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Oslo, Norway

Espe E.K.S.,University of Oslo | Aronsen J.M.,University of Oslo | Aronsen J.M.,Bjorknes College | Eriksen G.S.,University of Oslo | And 6 more authors.
Circulation: Cardiovascular Imaging | Year: 2015

Background: Left ventricular (LV) motion and deformation is dependent on mechanical load and do therefore not reflect myocardial energy consumption directly. Regional myocardial work, however, constitutes a more complete assessment of myocardial function. Methods and Results: Strain was measured using high-resolution phase-contrast MRI in 9 adult male rats with myocardial infarction (MI) and in 5 sham-operated control animals. Timing of LV valvular events and LV dimensions were evaluated by cine MRI. A separate cohort of 14 animals (MI/sham=9/5) underwent measurement of LV pressure concurrent with identification of valvular events by Doppler-echocardiography for the purpose of generating a standard LV pressure curve, normalized to valvular events. The infarctions were localized to the anterolateral LV wall. Combining strain with timing of valvular events and a measurement of peak arterial pressure, regional myocardial work could be calculated by applying the standard LV pressure curves. Cardiac output and stroke work was preserved in the MI hearts, suggesting a compensatory redistribution of myocardial work from the infarcted region to the viable tissue. In the septum, regional work was indeed increased in MI rats compared with sham (median work per unit long-axis length in a mid-ventricular slice: 241.2 [224.1-271.2] versus 137.2 [127.0-143.8] mJ/m; P<0.001). Myocardial work in infarcted regions was zero. Additionally, eccentric work was increased in the MI hearts. Conclusions: Phase-contrast MRI, in combination with measurement of peak arterial pressure and MRI-derived timing of valvular events, represent a noninvasive approach for estimation of regional myocardial work in rodents. © 2015 American Heart Association, Inc. Source

Lunde I.G.,University of Oslo | Aronsen J.M.,University of Oslo | Aronsen J.M.,Bjorknes College | Kvaloy H.,University of Oslo | And 6 more authors.
Physiological Genomics | Year: 2012

Reversible protein O-GlcNAc modification has emerged as an essential intracellular signaling system in several tissues, including cardiovascular pathophysiology related to diabetes and acute ischemic stress. We tested the hypothesis that cardiac O-GlcNAc signaling is altered in chronic cardiac hypertrophy and failure of different etiologies. Global protein O-GlcNAcylation and the main enzymes regulating O-GlcNAc, O-GlcNAc transferase (OGT), O-GlcNAcase (OGA), and glutamine-fructose-6-phosphate amidotransferase (GFAT) were measured by immunoblot and/or real-time RT-PCR analyses of left ventricular tissue from aortic stenosis (AS) patients and rat models of hypertension, myocardial infarction (MI), and aortic banding (AB), with and without failure. We show here that global O-GlcNAcylation was increased by 65% in AS patients, by 47% in hypertensive rats, by 81 and 58% post-AB, and 37 and 60% post-MI in hypertrophic and failing hearts, respectively (P < 0.05). Noticeably, protein O-GlcNAcylation patterns varied in hypertrophic vs. failing hearts, and the most extensive O-GlcNAcylation was observed on proteins of 20-100 kDa in size. OGT, OGA, and GFAT2 protein and/or mRNA levels were increased by pressure overload, while neither was regulated by myocardial infarction. Pharmacological inhibition of OGA decreased cardiac contractility in post-MI failing hearts, demonstrating a possible role of O-GlcNAcylation in development of chronic cardiac dysfunction. Our data support the novel concept that O-GlcNAc signaling is altered in various etiologies of cardiac hypertrophy and failure, including human aortic stenosis. This not only provides an exciting basis for discovery of new mechanisms underlying pathological cardiac remodeling but also implies protein O-GlcNAcylation as a possible new therapeutic target in heart failure. © 2012 the American Physiological Society. Source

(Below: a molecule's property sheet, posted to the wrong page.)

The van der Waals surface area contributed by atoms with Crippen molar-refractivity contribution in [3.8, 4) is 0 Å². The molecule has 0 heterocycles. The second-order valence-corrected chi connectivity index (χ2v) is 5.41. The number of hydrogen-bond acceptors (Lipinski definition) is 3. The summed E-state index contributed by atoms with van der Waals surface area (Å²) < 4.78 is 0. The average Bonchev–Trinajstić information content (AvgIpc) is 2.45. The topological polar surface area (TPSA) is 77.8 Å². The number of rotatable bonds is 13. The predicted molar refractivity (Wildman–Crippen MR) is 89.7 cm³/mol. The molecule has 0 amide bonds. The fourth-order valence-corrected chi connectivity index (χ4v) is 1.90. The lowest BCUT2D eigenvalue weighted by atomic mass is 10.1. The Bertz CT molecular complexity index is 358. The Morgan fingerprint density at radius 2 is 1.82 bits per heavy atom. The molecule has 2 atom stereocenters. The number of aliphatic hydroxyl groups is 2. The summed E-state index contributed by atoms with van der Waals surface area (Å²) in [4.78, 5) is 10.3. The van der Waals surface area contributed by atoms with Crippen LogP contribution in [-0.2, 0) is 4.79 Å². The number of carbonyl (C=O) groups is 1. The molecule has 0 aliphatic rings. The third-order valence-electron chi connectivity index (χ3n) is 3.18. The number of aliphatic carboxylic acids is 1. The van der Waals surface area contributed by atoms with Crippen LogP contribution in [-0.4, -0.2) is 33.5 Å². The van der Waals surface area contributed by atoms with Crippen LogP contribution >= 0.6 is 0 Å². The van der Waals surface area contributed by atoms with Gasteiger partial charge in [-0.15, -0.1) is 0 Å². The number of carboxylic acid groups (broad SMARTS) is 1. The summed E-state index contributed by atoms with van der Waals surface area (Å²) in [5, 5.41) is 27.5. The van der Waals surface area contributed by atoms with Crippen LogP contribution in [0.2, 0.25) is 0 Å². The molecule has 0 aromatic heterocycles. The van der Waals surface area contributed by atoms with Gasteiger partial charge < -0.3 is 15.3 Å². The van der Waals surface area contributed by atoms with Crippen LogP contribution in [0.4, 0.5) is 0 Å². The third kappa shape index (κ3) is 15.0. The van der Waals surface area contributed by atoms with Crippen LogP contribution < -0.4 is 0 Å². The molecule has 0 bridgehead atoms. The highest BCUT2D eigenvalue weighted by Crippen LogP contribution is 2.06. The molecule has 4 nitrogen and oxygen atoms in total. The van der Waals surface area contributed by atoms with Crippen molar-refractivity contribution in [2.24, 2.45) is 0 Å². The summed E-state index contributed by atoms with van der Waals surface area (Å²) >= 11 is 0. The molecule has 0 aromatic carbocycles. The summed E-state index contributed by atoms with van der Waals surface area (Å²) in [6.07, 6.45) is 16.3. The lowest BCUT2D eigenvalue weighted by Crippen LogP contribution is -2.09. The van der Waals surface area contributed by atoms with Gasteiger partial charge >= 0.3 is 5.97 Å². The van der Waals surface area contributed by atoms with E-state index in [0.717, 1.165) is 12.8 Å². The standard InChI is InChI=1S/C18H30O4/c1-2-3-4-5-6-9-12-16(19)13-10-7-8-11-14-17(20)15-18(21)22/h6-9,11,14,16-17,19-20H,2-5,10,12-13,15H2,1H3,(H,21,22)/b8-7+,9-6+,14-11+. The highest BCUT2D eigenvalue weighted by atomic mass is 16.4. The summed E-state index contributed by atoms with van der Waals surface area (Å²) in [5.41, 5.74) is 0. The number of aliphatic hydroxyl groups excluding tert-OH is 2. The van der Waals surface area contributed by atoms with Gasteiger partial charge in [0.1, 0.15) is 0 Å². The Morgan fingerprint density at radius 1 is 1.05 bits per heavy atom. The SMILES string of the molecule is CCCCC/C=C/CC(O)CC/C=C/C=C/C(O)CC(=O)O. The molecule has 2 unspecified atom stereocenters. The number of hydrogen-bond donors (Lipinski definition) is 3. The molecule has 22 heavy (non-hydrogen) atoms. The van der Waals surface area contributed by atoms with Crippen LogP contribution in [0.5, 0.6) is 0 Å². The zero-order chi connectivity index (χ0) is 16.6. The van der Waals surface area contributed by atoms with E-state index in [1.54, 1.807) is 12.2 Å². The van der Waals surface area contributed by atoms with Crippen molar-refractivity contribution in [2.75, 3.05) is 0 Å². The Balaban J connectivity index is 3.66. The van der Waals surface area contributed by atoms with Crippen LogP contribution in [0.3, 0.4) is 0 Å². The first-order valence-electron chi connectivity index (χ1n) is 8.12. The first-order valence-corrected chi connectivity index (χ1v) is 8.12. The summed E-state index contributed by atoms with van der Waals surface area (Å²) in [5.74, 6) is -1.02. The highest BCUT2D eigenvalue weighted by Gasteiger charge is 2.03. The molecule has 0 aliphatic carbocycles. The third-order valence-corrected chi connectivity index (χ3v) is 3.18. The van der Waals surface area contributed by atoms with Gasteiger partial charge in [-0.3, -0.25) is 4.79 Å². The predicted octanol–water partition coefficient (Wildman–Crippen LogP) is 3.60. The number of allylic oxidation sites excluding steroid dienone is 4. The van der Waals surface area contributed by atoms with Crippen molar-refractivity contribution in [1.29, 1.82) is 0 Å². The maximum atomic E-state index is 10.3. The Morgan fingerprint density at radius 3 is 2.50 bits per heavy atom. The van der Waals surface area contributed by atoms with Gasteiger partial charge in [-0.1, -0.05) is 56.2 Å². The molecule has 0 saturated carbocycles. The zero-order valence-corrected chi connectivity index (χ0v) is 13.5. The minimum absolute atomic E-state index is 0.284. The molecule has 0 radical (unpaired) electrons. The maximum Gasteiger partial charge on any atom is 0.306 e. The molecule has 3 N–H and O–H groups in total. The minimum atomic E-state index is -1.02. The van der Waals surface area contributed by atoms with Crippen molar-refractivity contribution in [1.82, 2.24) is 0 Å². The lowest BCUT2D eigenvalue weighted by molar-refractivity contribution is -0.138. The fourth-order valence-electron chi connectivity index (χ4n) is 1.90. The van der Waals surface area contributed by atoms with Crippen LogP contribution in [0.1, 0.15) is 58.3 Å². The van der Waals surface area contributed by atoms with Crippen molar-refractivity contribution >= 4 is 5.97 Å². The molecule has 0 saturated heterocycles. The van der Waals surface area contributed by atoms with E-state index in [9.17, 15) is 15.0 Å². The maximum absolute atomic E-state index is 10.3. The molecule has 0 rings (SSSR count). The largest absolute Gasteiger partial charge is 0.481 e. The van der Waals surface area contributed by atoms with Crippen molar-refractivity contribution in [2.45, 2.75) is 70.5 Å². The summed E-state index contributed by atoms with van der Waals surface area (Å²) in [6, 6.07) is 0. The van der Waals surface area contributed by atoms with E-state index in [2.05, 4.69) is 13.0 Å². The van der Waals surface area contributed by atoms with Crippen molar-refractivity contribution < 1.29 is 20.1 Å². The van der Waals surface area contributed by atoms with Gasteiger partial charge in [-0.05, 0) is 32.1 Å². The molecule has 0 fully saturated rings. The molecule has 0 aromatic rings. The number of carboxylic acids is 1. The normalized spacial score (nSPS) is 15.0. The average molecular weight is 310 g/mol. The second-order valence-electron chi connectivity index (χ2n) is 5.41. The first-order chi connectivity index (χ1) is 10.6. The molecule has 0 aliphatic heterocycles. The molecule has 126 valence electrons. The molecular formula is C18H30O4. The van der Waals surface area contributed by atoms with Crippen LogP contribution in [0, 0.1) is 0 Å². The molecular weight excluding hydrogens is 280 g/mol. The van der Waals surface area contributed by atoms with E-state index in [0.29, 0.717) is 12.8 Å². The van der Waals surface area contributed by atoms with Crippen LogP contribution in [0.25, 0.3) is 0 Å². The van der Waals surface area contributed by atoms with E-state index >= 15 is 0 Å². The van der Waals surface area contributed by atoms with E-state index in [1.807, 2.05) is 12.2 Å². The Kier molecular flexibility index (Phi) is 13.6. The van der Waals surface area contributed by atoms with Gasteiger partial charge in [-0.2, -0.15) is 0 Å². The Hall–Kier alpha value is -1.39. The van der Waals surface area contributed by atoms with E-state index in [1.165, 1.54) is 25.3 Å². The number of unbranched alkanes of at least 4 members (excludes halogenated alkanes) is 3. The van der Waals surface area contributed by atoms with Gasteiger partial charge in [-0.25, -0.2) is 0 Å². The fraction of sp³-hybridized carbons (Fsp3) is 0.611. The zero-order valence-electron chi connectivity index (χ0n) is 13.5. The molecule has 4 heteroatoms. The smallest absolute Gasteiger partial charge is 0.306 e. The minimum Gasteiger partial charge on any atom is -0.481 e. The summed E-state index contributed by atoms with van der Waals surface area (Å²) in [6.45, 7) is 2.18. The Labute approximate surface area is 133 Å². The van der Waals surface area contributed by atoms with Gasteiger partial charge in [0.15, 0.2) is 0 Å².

Espe E.K.S.,University of Oslo | Aronsen J.M.,University of Oslo | Aronsen J.M.,Bjorknes College | Skrbic B.,University of Oslo | And 5 more authors.
Magnetic Resonance in Medicine | Year: 2013

Phase-contrast MRI (PC-MRI) velocimetry is a noninvasive, high-resolution motion assessment tool. However, high motion sensitivity requires strong motion-encoding magnetic gradients, making phase-contrast-MRI prone to baseline shift artifacts due to the generation of eddy currents. In this study, we propose a novel nine-point balanced velocity-encoding strategy, designed to be more accurate in the presence of strong and rapidly changing gradients. The proposed method was validated using a rotating phantom, and its robustness and precision were explored and compared with established approaches through computer simulations and in vivo experiments. Computer simulations yielded a 39-57% improvement in velocity-noise ratio (corresponding to a 27-33% reduction in measurement error), depending on which method was used for comparison. Moreover, in vivo experiments confirmed this by demonstrating a 26-53% reduction in accumulated velocity error over the R-R interval. The nine-point balanced phase-contrast-MRI-encoding strategy is likely useful for settings where high spatial and temporal resolution and/or high motion sensitivity is required, such as in high-resolution rodent myocardial tissue phase mapping. Magn Reson Med, 2013. © 2012 Wiley Periodicals, Inc. Copyright © 2012 Wiley Periodicals, Inc. Source